4.1. Summary of CT

CT is not used for real-time monitoring of HIFU procedures clinically, but contrast-enhanced CT is relatively commonly used for postprocedure assessment, with thermally or mechanically ablated tissue presenting as nonperfused regions.

5. Ultrasound

5.1. Ultrasound for Real-Time Guidance

Thermal HIFU is not often guided by ultrasound imaging primarily due to the shortcomings of ultrasound thermometry. Due to the nonlinear dependence of the speed of sound and other tissue parameters, ultrasound thermometry cannot be accurately applied at temperatures above ~50°C; thus, accurate measures of thermal dose cannot be obtained during ablative therapies. However, ultrasound guidance of mechanical HIFU, such as histotripsy, has demonstrated good success. In a preclinical model, ultrasound-guided histotripsy of the liver in a porcine model demonstrates that compared to pretreatment imaging (Figure 7(a)), a distinct bubble cloud is observed during treatment (Figure 7(b)). Posttreatment (Figure 7(c)) the mechanically disrupted lesion is hypoechoic. Furthermore, real-time guidance of histotripsy in the clinical setting has recently been reported [10] with good results.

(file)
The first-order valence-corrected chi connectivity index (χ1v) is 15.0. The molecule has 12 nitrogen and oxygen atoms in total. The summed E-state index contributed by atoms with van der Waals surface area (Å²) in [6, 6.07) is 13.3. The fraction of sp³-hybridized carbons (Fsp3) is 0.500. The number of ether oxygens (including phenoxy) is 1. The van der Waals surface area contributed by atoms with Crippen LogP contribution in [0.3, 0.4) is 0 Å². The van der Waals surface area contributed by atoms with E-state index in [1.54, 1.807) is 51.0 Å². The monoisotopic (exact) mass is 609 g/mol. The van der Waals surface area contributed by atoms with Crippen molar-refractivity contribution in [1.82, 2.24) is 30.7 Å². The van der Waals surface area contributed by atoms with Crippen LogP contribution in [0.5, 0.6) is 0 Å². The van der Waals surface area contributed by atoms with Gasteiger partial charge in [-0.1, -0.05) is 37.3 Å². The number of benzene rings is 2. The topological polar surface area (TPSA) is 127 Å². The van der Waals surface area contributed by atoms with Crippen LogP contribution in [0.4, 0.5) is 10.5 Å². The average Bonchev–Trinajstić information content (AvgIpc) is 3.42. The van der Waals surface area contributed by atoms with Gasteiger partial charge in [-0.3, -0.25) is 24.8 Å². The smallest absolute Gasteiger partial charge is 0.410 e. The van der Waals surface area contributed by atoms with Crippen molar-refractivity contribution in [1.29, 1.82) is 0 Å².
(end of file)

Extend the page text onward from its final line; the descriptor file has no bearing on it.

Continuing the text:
One emerging method that has been utilized to guide ultrasound thermal ablation is quantifying tissue stiffness. Ultrasound methods to assess tissue stiffness have been employed to distinguish between viable and ablated tissue intraprocedurally as well as postablation. The denaturation of proteins and heat-induced dehydration of ablated tissue rapidly alter mechanical properties of tissue. The changes in tissue stiffness can be estimated with ultrasound using acoustic radiation force impulse (ARFI) imaging or shear wave elastography (SWE). US-ARFI imaging has predictive value preablation in uterine fibroids [77]. Ultrasound SWE can provide real-time quantitative estimates of tissue stiffness [78]. US elastography evaluates the extent of tissue necrosis [7981] via the substantial increase in tissue stiffness following thermal ablation. Thresholding on tissue stiffness correlates with both histopathology and other imaging techniques including contrast-enhanced ultrasound [82] and contrast-enhanced CT [83], but there are reports that US elastography underestimates the extent of ablation [84]. Ultrasound SWE has been used to monitor cardiac [85], liver [86], thyroid [87, 88], and uterine fibroid [89] ablation. However, all ablative procedures have the capacity to generate bubbles through boiling or via cavitation; gas bubbles generated during an ablative procedure can confound elastography measurements [90]. In the presence of bubbles, other techniques such as Nakagami imaging and envelop statistics have been employed with some success to detect ablation-induced bubbles and quantify the ablation zone [91, 92].